Aug 14, 2006

Nonprofit email campaigns: Do images help or hurt?

Check out this case study over at TechSoup. M+R Strategic Services tested some environmental activism email campaigns for whether or not including cute little tear-jerking polar bear pictures would help or hurt their open rates and overall effectiveness.

One really good observation in their study was that you shouldn’t take up too much room with your header graphics. That got me thinking…

I’m subscribed to several non-profit and charity email lists. They all use very large headers (that take up around 200-300 pixels or more in height) in their templates. And their templates never change.

I care about their causes, but to be honest with you, their header graphics take up so much space, that every single email looks exactly the same. All I can see in my preview pane is this:

Giant logo, forward-to-friend, please donate.

Next week, it’s: Giant logo, forward-to-friend, please donate.

Again and again and again. I never read the rest. Just click delete.

Here’s one example. Now, I’ve got a 1280×1024 resolution monitor, and that’s all I see in my preview pane. Every week. Note that I have to click Thunderbird’s "Not a scam" button once, then it changes to a "Not spam" button, which I have to click again before seeing this. Sigh.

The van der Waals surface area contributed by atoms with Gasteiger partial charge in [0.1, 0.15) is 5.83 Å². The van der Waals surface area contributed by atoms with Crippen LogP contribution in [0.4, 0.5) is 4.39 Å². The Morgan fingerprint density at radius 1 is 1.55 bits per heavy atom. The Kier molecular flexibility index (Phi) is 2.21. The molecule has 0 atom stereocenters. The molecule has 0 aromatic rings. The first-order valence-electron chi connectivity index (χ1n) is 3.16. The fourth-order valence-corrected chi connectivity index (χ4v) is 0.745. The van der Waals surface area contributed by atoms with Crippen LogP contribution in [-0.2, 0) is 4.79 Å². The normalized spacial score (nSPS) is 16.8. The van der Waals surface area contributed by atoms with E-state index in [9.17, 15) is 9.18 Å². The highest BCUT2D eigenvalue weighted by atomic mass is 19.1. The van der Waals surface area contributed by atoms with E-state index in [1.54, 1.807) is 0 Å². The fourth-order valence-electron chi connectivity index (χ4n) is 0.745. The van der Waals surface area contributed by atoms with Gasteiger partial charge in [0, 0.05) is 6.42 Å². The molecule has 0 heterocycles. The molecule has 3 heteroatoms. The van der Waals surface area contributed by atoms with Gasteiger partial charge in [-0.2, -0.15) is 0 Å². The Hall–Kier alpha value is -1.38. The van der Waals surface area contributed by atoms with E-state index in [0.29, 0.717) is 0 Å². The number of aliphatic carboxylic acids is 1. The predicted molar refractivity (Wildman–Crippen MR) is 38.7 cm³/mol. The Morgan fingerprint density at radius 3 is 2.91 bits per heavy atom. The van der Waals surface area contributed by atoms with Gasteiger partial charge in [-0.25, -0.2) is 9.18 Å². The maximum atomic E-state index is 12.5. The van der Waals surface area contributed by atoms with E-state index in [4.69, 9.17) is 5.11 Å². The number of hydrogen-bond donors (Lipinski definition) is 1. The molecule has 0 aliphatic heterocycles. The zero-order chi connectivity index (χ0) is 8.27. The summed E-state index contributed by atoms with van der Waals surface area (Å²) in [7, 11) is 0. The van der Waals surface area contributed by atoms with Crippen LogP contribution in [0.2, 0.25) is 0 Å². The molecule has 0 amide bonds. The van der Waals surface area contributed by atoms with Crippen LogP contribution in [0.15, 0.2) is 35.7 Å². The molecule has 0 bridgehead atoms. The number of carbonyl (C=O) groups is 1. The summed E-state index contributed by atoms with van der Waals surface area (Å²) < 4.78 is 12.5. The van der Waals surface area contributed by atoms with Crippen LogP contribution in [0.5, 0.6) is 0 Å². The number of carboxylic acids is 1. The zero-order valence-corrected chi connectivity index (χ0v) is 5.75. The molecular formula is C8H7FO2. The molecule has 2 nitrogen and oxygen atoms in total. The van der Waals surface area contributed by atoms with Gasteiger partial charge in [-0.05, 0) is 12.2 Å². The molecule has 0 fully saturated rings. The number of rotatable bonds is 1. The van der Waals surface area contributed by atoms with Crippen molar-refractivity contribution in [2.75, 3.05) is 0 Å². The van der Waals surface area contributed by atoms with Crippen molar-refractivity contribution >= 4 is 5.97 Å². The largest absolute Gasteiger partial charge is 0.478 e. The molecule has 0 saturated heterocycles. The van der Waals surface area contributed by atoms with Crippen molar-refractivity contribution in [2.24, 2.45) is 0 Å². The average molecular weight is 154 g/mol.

People get bored. We need some variety from campaign to campaign.

And you really only have about 200 pixels of space to accomplish this.

For instance, here’s what emails look like in AOL 9’s preview pane.

Here’s what they look like in the Windows Live (the new Hotmail) and Yahoo! Mail Beta preview panes

And the folks at MarketingSherpa recently freaked out about how bad preview panes are in this article.

Images or no images, just know that:

  1. You only have a very tiny sliver of space to entice your recipients into opening.
  2. Images get blocked almost all of the time, unless you’ve been added to the recipient’s "whitelist" or address book (and for nonprofits, this actually might be getting easier, thanks to AOL’s new whitelist program for nonprofits).
  3. People get bored of seeing the same stuff over and over again, especially if you’re asking for donations in every email.

So use that preview pane as efficiently as possible. Get that compelling message (and imagery) crammed into that little slot.